By: Koen Verbeeck | Updated: 2017-07-04 | Comments (2) | Related: 1 | 2 | 3 | 4 | > Analysis Services Development
One of the big improvements for DAX in Analysis Services (SSAS) 2016 is the ability to create calculated tables from DAX queries. In this final tip of the series, we’ll take a look at using a calculated table to create an aggregate table.
With the release of Analysis Services 2016, you can create custom calculated tables using the DAX query language. The tip How to create calculated tables in a tabular SQL Server Analysis Services SSAS model explains how you can create a calculated table in SQL Server Data Tools (Visual Studio) for a SSAS Tabular project. The same is possible in a Power BI Desktop model.
In the series of tips, we’ll cover the following topics:
- Creating small lookup tables
- Generating a Date table
- Calculating an Aggregate table, which is the subject of this tip
An aggregate table is used when you have for example a particular query you want to use on your model, but it’s execution might take too long. With a calculated table, you can execute the query during processing of the model. After processing, the result is instantly available in the model and the table can be queried with much higher performance.
Before we start, we need to create a model in SSAS Tabular first.
Let’s start with importing a bunch of tables from SQL Server:
Select SQL Server as the source:
Enter the connection details:
We’re going to use the service account for impersonation. Make sure this account has read access on the WideWorldImportersDW database.
Select the option to select from a list:
We’re going to model the Order star schema. Select the Order fact table and click on Select Related Tables. This will result in a total of 5 related dimensions.
When a table is selected in the user interface, you can click on Preview & Filter to inspect the data. In most tables, you can get rid of unnecessary columns, such as LineageIDs or the primary key column of the fact table (which we don’t need for analysis).
Removing unnecessary columns is a good practice, since those columns only lead to confusion and bloat the model.
When we try to preview the city dimension, you might get the following error:
This is caused by the Location column, which has the geography data type. Unfortunately, we cannot remove the column in the wizard since the preview screen doesn’t load. We can solve this by creating a view on top of the city dimension:
USE [WideWorldImportersDW] GO CREATE VIEW [dbo].[VW_City] AS SELECT [City Key] ,[City] ,[State Province] ,[Country] ,[Continent] ,[Sales Territory] ,[Region] ,[Subregion] ,[Latest Recorded Population] FROM [Dimension].[City];
Now we can load the tables into our model:
SSAS Tabular will auto-detect the relationships for us:
There are some role-playing dimensions in the model: Employee (SalesPerson and Picker) and Date (Order Date and Picked Date). We’re going to leave this for now, but in a real model you probably want to separate those using views (or maybe calculated tables).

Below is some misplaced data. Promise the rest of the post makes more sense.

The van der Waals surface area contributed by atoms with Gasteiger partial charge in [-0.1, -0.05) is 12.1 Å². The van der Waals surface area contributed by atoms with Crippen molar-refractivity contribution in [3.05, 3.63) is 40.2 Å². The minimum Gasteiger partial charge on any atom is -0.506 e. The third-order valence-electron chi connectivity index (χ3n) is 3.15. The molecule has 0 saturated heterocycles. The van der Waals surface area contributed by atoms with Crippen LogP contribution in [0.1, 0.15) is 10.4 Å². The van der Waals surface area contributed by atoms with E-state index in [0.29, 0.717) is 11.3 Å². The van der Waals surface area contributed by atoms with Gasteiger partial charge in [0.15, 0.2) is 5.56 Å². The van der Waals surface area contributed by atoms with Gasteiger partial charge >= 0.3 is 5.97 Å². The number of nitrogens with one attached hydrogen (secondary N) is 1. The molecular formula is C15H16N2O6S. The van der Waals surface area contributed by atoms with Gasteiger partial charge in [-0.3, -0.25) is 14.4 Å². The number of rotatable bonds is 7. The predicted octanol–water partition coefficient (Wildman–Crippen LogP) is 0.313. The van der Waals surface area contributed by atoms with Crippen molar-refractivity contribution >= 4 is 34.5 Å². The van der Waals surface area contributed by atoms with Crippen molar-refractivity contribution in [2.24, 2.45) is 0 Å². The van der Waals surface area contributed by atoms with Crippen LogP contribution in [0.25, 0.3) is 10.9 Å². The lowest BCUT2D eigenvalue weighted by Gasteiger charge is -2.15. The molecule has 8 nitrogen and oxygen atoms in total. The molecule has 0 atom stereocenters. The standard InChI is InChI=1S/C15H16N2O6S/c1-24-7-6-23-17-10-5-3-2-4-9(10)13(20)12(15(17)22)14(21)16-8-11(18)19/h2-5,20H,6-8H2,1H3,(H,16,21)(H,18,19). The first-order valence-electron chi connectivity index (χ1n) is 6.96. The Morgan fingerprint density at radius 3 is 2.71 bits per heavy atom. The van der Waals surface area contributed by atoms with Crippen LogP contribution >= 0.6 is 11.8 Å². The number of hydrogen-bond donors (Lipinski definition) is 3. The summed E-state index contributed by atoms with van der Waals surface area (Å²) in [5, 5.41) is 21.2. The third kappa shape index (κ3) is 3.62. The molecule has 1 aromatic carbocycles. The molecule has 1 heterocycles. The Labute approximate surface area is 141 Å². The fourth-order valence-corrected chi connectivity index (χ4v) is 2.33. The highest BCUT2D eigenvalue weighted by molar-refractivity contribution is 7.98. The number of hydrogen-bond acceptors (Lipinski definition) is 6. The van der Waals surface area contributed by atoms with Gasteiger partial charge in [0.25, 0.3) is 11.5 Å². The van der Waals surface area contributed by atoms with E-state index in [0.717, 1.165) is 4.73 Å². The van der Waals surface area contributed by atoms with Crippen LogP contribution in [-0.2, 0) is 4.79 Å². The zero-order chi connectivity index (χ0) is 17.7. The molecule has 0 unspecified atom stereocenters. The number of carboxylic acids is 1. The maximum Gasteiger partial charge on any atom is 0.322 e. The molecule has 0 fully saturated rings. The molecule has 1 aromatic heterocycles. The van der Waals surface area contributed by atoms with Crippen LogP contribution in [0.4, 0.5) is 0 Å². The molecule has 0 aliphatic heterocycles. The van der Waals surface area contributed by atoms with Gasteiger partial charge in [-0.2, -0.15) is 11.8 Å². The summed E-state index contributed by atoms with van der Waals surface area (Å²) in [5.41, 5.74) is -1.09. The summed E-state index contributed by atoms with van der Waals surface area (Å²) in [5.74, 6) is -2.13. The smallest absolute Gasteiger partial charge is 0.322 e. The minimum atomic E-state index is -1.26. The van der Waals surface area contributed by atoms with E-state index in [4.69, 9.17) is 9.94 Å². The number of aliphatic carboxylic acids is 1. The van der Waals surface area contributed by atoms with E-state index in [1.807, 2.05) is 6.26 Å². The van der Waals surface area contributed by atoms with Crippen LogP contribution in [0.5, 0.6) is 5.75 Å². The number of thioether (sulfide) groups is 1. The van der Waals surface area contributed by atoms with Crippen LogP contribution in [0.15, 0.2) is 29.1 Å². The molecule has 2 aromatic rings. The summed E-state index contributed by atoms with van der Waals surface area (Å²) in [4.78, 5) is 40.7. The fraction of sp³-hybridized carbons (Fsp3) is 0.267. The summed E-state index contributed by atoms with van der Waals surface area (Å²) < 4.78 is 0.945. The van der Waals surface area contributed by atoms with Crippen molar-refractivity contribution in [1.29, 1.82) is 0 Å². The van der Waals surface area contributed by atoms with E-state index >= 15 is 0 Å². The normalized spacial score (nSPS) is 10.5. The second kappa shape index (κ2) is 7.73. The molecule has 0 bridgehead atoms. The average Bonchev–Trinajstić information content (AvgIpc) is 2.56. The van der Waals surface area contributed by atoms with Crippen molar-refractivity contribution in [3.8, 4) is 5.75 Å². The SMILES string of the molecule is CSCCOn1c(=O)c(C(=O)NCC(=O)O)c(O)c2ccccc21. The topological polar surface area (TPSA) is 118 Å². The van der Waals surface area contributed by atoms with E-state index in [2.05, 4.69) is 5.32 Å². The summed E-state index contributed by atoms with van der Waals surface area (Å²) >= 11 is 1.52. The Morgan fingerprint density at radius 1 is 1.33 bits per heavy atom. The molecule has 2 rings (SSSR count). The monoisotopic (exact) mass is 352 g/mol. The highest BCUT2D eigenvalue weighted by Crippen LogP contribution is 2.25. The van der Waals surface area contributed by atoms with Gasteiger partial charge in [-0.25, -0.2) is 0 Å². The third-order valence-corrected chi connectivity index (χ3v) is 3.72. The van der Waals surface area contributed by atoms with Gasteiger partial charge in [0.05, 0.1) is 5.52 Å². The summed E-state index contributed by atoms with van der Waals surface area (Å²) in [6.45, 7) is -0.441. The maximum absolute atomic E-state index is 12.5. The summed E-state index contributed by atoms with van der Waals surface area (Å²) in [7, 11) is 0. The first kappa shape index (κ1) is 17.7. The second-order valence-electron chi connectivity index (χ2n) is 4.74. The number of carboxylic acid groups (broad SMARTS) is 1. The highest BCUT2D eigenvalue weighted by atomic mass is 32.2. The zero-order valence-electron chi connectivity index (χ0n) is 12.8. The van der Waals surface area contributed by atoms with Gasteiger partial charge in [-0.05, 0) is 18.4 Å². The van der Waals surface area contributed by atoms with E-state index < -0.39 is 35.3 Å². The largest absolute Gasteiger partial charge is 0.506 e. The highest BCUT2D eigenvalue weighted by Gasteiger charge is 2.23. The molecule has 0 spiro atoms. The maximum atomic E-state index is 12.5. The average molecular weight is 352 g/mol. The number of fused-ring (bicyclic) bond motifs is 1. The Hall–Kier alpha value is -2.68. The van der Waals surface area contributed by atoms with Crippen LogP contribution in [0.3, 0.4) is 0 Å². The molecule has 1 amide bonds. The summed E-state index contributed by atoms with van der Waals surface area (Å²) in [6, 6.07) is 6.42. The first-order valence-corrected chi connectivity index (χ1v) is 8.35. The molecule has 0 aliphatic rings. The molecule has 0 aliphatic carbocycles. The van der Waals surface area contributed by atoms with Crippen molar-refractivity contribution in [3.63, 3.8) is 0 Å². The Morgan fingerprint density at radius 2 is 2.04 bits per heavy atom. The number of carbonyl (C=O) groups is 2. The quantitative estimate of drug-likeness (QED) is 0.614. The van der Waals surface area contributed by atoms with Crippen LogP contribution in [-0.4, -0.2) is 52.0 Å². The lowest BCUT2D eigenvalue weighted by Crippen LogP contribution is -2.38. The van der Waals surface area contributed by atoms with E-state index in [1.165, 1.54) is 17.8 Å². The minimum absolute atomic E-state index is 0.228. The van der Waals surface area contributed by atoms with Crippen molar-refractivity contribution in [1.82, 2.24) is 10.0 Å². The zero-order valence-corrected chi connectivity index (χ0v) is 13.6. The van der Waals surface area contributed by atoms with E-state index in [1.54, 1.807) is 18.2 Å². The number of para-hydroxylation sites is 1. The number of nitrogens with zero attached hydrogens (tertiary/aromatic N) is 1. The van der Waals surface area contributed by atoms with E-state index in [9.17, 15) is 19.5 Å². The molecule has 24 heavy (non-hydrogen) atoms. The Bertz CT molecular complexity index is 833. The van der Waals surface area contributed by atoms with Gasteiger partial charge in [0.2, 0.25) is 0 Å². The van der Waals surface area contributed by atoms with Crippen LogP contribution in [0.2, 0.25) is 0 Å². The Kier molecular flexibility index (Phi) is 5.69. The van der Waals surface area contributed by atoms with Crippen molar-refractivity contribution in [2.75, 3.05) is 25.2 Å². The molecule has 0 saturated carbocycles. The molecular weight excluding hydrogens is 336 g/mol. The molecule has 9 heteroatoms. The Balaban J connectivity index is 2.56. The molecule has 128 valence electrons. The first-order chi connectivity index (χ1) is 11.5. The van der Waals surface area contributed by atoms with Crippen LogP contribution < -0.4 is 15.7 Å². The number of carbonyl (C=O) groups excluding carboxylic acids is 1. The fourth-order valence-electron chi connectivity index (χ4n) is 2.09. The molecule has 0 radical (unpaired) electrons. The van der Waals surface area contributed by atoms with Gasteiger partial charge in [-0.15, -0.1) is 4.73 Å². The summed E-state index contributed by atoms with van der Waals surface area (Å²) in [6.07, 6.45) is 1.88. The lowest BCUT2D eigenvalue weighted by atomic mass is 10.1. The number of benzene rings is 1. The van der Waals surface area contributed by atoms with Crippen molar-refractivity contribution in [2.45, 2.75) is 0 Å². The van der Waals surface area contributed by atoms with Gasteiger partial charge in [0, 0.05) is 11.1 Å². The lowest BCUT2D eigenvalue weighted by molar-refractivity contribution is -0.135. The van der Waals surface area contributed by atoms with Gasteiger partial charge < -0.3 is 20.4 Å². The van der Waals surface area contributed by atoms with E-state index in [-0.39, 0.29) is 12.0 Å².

To make our model more elegant, we hide all key columns:
The last step is to mark the Date dimension as the Date table for our model:
The model is now finished and ready to be deployed and queried.
Creating the Aggregate Table
As an example, we’re going to create a list of the 10 customers who placed the most orders. Let’s pretend this is a computational intensive query and we want to pre-calculate the result of this query.
The DAX query is as follows:
= TOPN(10 -- number of customers we want to retrieve ,SUMMARIZE( -- basically means 'do a group by over these columns and aggregate this measure' 'Order' -- source table ,Customer[Customer] -- column to group over ,"Total Amount",SUM('Order'[Total Excluding Tax]) -- measure, in the format of <name, expression> ) ,[Total Amount] -- take the top 10 according to this measure (name is given in summarize clause) )
We now have a table in our model with the pre-calculated results. We can get rid of the Unknown customer by including a filter in our DAX query:
= TOPN(10 -- number of customers we want to retrieve ,SUMMARIZE( -- basically means 'do a group by over these columns and aggregate this measure' FILTER('Order',RELATED(Customer[Customer]) <> "Unknown") -- source table ,Customer[Customer] -- column to group over ,"Total Amount",SUM('Order'[Total Excluding Tax]) -- measure, in the format of <name, expression> ) ,[Total Amount] -- take the top 10 according to this measure (name is given in summarize clause) )
This will get rid of that particular value (the Total Amount column is sorted descending and its format is set to decimal values.):
The filter function in DAX is actually an iterator, so this might actually be computationally expensive for very large tables.
The downside of this approach of calculated tables is of course that it’s not related to any other tables in the model (which might also be an advantage in some use cases). Filtering on the dimensions will not affect the results of this table. Using aggregate tables does have its merits though. Imagine a large fact table on the daily level (or even with a smaller grain). You can create a “second-level” fact table on the monthly level (for example to compare the numbers against budgets) using an aggregate table. With this method, you have a new fact table which you can connect to your dimensions and performance will be improved.
- Try to think of a couple of scenarios where aggregated tables might be beneficial to your models.
- More about the Wide World Importers sample database:
- You can find more Analysis Services tips in this overview.
- For more SQL Server 2016 tips, you can use this overview.
Last Updated: 2017-07-04
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